The invisible leg-up for males in science
A professor reflects on his privilege.
12 January 2018
The under-representation of women at senior levels in science is a sensitive issue, and I don’t claim to have all the answers. About 60 research students and postdocs have passed through the Crossley Lab, where we study how transcription factors control cell fate and how the breakdown of this process leads to disease. About 40 are female and 20 male. Yet in my department, the School of Biotechnology and Biomolecular Sciences, there is only one female professor.
Our ultimate aim is to have the most talented people delivering the most ambitious and reliable science. If we are to support these people to deliver, we need to be aware of the many invisible forces that facilitate or stymie their success. It may be of some help to comment on my own experience as a man in science.
Role models: I was brought up to respect achievement and duty. There was no shortage of male role models. We learned about Julius Caesar, King Arthur, Robin Hood, Captain Cook, Lawrence of Arabia and Simpson and his donkey. We read books like Lord of the Rings, and studied Rudyard Kipling, H G Wells, Arthur Conan Doyle, and George Orwell. We also did quite a lot on religion and its history. As I got interested in science I found my way to the works of Charles Darwin and Richard Feynman. I liked Stephen Jay Gould’s work and Richard Dawkins’ books, The Selfish Gene and The Extended Phenotype. It was pretty clear what success looked like.
Competition: School and university were games. Every engagement was a sport. I can remember one student asking the teacher — isn’t our school too competitive? To be told, gently but wisely perhaps — life is competitive! The games weren’t all-absorbing. They were intense on the field and then off the field the friendships were deep. But scoreboards were everywhere. We wallowed in scores, statistics and numbers. We knew where we stood. I’ve only recently realized that some people are sensitive to the dark, oppressive side of numbers and metrics in a way I never have been.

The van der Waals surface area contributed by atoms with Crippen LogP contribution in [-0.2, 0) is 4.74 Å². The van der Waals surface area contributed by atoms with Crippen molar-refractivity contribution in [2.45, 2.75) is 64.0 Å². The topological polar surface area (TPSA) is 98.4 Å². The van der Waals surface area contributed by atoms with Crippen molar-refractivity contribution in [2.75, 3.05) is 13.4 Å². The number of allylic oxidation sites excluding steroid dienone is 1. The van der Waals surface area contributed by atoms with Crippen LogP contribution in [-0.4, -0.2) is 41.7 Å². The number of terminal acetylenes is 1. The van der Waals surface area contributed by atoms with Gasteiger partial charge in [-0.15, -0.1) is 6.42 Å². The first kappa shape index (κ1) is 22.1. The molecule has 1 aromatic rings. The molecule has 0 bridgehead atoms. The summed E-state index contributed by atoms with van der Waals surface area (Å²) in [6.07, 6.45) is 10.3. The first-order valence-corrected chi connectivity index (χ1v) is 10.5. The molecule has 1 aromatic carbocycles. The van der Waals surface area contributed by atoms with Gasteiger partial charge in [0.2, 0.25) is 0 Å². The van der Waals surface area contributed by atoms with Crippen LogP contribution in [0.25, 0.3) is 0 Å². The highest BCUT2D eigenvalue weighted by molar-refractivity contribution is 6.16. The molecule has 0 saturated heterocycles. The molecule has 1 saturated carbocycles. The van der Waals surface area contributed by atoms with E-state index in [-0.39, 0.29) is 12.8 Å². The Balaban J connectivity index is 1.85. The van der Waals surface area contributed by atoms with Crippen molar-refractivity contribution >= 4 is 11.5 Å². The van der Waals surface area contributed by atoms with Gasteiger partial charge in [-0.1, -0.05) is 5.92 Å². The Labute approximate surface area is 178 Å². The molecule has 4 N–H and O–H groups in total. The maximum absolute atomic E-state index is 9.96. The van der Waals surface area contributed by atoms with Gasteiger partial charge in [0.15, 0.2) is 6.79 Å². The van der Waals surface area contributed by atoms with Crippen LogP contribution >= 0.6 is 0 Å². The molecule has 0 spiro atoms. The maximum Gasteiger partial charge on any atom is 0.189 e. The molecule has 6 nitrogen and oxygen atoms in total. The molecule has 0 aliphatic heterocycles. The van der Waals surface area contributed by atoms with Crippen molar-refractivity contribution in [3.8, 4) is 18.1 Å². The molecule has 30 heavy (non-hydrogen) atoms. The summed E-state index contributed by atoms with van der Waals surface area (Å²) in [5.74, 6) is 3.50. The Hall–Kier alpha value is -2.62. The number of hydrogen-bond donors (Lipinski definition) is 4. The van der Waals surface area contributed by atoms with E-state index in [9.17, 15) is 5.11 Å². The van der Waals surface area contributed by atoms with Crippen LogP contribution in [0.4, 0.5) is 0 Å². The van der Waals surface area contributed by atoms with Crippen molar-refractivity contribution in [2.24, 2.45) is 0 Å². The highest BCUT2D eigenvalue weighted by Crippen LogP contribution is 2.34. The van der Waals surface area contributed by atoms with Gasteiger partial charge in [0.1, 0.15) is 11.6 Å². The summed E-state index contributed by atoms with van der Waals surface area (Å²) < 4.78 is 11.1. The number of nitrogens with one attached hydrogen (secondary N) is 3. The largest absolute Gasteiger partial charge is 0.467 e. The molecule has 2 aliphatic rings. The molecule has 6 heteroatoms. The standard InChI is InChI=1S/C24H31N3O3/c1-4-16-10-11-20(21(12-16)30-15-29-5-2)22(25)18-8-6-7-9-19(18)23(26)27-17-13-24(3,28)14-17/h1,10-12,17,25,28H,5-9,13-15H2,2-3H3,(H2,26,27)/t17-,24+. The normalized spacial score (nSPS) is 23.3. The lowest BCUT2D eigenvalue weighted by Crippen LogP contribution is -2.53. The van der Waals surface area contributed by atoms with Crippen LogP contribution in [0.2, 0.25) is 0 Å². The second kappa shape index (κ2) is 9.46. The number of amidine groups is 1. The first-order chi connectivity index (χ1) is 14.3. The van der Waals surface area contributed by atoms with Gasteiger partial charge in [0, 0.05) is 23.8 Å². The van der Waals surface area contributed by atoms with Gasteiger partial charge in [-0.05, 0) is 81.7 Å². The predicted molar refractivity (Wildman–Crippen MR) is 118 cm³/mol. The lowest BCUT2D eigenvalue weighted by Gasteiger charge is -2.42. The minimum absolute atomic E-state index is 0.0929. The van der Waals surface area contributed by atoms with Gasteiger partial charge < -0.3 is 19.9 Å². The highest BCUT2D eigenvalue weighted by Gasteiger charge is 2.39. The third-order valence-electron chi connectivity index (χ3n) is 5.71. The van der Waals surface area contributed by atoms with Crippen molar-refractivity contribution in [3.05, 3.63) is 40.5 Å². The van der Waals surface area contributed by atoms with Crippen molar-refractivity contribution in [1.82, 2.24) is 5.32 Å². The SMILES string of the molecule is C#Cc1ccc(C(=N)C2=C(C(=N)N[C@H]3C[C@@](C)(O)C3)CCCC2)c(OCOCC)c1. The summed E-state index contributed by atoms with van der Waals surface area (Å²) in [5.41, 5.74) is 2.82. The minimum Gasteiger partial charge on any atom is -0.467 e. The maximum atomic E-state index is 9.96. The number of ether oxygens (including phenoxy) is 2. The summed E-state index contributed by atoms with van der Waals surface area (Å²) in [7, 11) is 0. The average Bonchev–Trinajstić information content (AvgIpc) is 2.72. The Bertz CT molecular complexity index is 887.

Mobility: I can remember one mentor telling me how important it was to transfer to new institutions. I didn’t really want to move — I’m a ‘the grass is greener on this side of the fence’ person. But I did — after my first degree, after my second and after my postdoc. I chose my moves carefully.
Mentors: There is an odd trick about appointments. Committees tend to appoint people like themselves and then they endeavour to support the appointee, partly to reassure themselves that they made the right decision. I benefited from this magic. I didn’t have to ask for much. I found that the people who appointed me wanted to make me successful. My mentors acted as sponsors who nominated me for awards and suggested opportunities. When I got awards I felt I had to work even harder to justify the accolades. So I worked harder and harder.
Family: When I had a family I was already firmly established as someone who was obsessed with their work. I never felt this was frowned upon. I felt supported as a mad or eccentric scientist might feel. I care about my family but am regarded as hopeless at practical things. I’m not the one to go to if you want something done at home, so I am seldom distracted. At work, I have a reputation as someone that you can go to if you want something done.
Over recent years, I and others have woken up to the fact that efforts to achieve gender equality have fallen short. There has been progress, but it will plateau if new things are not tried. What more can we do? In some cases, quotas set at appropriate levels will have a role.
The asymmetry of career interruptions is a challenge which requires change. More investments in childcare can only help, as is happening at the Walter and Eliza Hall Institute of Medical Research, under its director, Doug Hilton. Developing better mentoring and sponsoring systems will also be important. One simple thing is to focus more on quality and less on accumulated career track record. For example, achievements over the last five years, or the best five papers, may be better measures of performance than a researcher’s H index.
Merlin Crossley is deputy vice-chancellor (academic) and professor of molecular biology at the University of New South Wales. He has also worked or studied at the Universities of Melbourne, Oxford, Harvard and Sydney. This article was originally posted on the Crossley Lab blog.